For energies we have from Eqs. (26) and

(30) |

### iii.3 Frequency-dependent response

Assume that the external frequency . In this limit, the solution of the kinetic equation (16) has the form of Eqs. (25,28) where in Eq. (28) is replaced with . Consider first the case . The factors and are small. In the limit , the longitudinal response is

(31) |

where

(32) |

The response has poles at or at frequencies where and is given by Eq. (29). Harmonics with appear due to the absence of the axial symmetry. Note that . For low temperatures , the eigen frequencies are independent of temperature: . These poles are the collective modes of electrons involved into the vortex motion. For low energies , these modes coincide with multiples of the distance between the true quantum mechanical energy levels determined by Eq. (7). For higher energies, delocalized quasiparticles are involved into the vortex motion.

## Iv Conductivities

### iv.1 Steady motion

Since and do not depend on , the integration over in Eq. (15) can be reduced to the integration over . In the sums over , only the term with remains because all with are odd functions of . If the Fermi surface has electron-like and hole-like pockets, the conductivities are (compare with Ref. [3])

In the moderately clean case, the factors and are given by Eq. (21). The conductivities are

(33) |

where . This is similar to the results for an -wave superconductor [2, 3, 14].

In the superclean limit the factors and for low temperatures are determined by Eq. (25). The general expression for the conductivities are rather complicated. We consider two limits. The universal regime is reached when , i.e., when either for or when for . The region of the universal regime is thus much larger than it was predicted in Ref. [1]. This was pointed out by Makhlin [6]. The condition automatically implies that , therefore, both and are small. One has from Eq. (25) , which results in universal conductivities [1]

(34) |

In the limit we have from Eq. (27)

(35) |

where and

(36) | |||||

Here is determined by Eq. (10) with the logarithmic factor . The average is taken over the particle-like and hole-like parts of the Fermi surface. Eq. (35) also agrees with [6]. This regime is reached when either for or when for .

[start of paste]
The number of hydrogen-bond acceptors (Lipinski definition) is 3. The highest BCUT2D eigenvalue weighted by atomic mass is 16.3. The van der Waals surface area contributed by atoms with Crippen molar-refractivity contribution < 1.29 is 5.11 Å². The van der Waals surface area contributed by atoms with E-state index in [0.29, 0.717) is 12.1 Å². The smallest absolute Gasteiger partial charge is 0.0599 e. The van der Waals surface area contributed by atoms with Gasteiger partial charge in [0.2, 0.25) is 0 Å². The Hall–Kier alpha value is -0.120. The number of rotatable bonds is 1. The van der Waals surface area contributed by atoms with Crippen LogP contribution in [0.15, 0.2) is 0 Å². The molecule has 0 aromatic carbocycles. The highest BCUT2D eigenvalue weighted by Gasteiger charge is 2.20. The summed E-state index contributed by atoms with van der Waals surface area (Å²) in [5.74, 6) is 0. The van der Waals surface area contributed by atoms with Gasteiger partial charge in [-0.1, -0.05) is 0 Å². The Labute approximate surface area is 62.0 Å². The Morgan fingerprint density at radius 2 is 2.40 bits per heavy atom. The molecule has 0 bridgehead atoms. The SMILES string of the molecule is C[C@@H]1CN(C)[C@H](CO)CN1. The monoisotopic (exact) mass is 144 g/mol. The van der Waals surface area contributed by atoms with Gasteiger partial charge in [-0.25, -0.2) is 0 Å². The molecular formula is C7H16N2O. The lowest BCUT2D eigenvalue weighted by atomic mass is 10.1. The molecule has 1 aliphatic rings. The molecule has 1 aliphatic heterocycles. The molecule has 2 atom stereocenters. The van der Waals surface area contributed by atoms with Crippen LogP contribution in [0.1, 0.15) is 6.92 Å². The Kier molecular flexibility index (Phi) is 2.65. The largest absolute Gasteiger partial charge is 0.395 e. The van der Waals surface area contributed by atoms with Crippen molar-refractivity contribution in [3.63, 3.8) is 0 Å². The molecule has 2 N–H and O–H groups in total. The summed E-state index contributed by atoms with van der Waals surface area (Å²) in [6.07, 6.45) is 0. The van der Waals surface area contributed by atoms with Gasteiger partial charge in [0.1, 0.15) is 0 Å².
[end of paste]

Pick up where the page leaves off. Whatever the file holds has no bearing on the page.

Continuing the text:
As the temperature approaches , the contribution from fully delocalized states with becomes more and more important. The delocalized states give the normal-state Ohmic and Hall conductivities in the limit . In the limit , the flux-flow parts of and start from the universal values and then first decrease as as long as remains large. The ratio measures the relative contribution from localized states. With further approaching , the moderately clean regime is reached, and becomes proportional to while is proportional to being small: (compare with Ref. [3]). In the limit , the universal regime is not realized, and the conductivity starts from Eq. (35) and saturates at while remains constant.

### iv.2 Dispersion of conductivity

#### iv.2.1 Low frequency: vortex mass

If both the frequency and relaxation rate are low such that the transverse response is . The transverse force is

(37) |

The longitudinal response,

gives the force

where is the friction coefficient and plays the role of the vortex “mass”. Indeed, the force balance takes the from of the Newton’s law

(38) |

Here the vortex acceleration is a result of action of the Lorentz, transverse, and friction forces. For a steady flux flow without a friction, we would have from Eq. (38) . In a system with the Galilean invariance, where and , the sum is the Magnus force. The friction coefficient and the mass per unit length are

The effective mass of a -wave vortex

is much larger than the mass of a conventional vortex [15] obtained in the same way. For temperatures , it is the mass [16] of electrons inside the “vortex core” with the dimensions by . The mass increases with temperature. Note that this mass is very large compared with what is usually obtained by calculating the corrections to the kinetic energy of a moving vortex proportional to the second power of its velocity including the electromagnetic energy. For example, the recent result of Ref. [17] is roughly by the factor of smaller! We have to stress that this mass appears as a response to a slow acceleration. With an increase in the characteristic frequency of the vortex motion, the response transforms into a highly dissipative resonant behavior where a mass is not an appropriate quantity.